SACELLA –  S[ine] A[nno] + CELLA.
23 Blubber about that woman’s new ball (6)
24 Rising celestial body with good height makes a halo (5)
BROGH – ORB upside-down + G + H.
25 According to art chaps will be identical in Scotland (5)
SAMEN – S[ecundum] A[rtem} + MEN.
26 Delight as little Italian embraces eccentricity (5)
TREAT –  TR(E)AT.   E is a valid abbreviation for the eccentricity of a conic section.
27 King replacing line tips cases for northerners (5)
KISTS – (-l,+K)ISTS, where tips is a verb, and so is lists.

16 comments on “Mephisto 3152 – Welcome to the MephistoFest!”

  1. As I still haven’t bought Chambers, I could not find any dictionary that explains the last meaning of HORSE (unless that’s the one from mining, “a mass of rock enclosed within a lode or vein,” which doesn’t quite seem the same thing). But there are actually three definitions here; Collins has HORSE as an informal synonym for “knight,” so it’s the chevalier and his cheval.

    SA in SAMEN was a total mystery, thanks!

    Regret that I didn’t get to the bottom of how the clue for TEEPEE works, which was certainly within my capabilities!

    I found separate definitions for CHERRY corresponding to “new” and to “ball.”

    Apparently, a LYTTA is a “worm”-shaped thing, not really a worm. Just now found the obsolete term for a sort of bloodhound. But I had the answer!

    Figured E must mean “eccentricity” in some specialized lexicon.

    That SCARRE is a “misprint” in one particular Shakespeare play, and not a rare word meaning “misprint,” is rather specialized knowledge that I am happy to have acquired thru this.

    But I still don’t understand how ONCE FOR ALL can be enumerated (10). Special Mephisto rule?

  2. I haven’t chastised him, but I am disappointed Paul McKenna did not save that pun for an odd-numbered Mephisto. AUSTRALIA!!!!!!!!!!!!!!!!!

    Fun puzzle.

    1. Oh, my goodness!

      Interesting… The two words make up a perfectly good (if not dictionary-status) phrase together, without needing a pun to yoke them. The pun appears, if it does, only because solvers have become conditioned to look for one in the first two words. Now, I’ve only started working these regularly, so I don’t know if this has happened before, or if the first two clues have always heretofore been utterly unrelated, aside from the pun.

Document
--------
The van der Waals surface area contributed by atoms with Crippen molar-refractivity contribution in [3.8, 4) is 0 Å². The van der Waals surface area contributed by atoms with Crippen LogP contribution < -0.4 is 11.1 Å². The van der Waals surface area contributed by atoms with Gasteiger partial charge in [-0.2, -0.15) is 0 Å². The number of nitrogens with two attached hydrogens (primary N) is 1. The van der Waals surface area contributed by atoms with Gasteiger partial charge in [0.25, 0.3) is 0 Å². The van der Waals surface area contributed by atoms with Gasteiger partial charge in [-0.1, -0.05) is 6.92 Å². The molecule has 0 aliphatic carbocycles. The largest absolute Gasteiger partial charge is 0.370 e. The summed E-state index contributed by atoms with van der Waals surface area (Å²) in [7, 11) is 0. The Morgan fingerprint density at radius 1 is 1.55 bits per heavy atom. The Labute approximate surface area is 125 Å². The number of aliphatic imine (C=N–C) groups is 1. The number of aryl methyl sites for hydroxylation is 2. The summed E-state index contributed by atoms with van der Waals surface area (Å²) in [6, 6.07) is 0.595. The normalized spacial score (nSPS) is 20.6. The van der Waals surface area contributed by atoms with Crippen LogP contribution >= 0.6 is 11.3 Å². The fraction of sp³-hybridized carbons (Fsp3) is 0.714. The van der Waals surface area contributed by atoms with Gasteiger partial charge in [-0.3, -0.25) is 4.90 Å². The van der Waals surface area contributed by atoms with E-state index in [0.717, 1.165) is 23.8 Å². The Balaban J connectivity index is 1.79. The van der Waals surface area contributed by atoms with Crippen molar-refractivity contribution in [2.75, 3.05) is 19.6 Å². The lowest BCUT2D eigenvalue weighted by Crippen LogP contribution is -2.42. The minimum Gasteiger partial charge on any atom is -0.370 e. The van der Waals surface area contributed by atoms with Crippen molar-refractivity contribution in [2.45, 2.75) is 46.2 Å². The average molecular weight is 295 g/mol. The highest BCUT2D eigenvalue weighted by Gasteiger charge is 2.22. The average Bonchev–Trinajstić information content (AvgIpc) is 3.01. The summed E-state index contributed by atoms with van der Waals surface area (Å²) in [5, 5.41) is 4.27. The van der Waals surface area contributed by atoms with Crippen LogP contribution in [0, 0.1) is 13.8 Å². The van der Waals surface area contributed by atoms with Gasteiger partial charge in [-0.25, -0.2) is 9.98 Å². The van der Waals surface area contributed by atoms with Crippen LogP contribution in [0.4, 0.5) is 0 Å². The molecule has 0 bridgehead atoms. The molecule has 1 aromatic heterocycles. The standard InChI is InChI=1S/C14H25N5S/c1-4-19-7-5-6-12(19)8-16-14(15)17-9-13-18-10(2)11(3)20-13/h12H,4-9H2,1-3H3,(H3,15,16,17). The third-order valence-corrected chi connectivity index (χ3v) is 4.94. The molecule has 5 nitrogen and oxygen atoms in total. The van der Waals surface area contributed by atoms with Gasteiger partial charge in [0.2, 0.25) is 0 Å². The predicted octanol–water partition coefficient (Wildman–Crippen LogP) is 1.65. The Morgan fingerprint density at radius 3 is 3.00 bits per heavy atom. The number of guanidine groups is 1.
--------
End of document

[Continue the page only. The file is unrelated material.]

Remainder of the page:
1. The puns, sometimes quite tricky to identify, have been in Paul’s Mephistos for about seven years – opening a few old Mephisto files, I can see one in a 2016 puzzle but not a 2015 one. He’s not alone in doing this – it used to happen (and maybe still does – I haven’t solved one for ages) in the top row of the Daily Telegraph’s quick crossword. Similar puns are in Robert Prices’s TLS crosswords.

        1. Yes, I knew Paul puts puns in the first two words. I was just idly wondering how unusual it’s been for those two words to also seem to go together well in a plausible phrase aside from the pun (which, of course, solvers of his puzzles have been trained to look for). A trivial point, for sure.

      1. As I assumed, with Chambers coming through with an initial letter, A in this case, being an abbreviation for whatever is needed.

  3. Happy New Year to all setters and loggers. You do a great job!
    Most grateful if someone would explain fully how 7d works?

    1. The closest I could get was the S [is=’s] of SEED is lost, and W[ith} drops into its place. Not that close, maybe.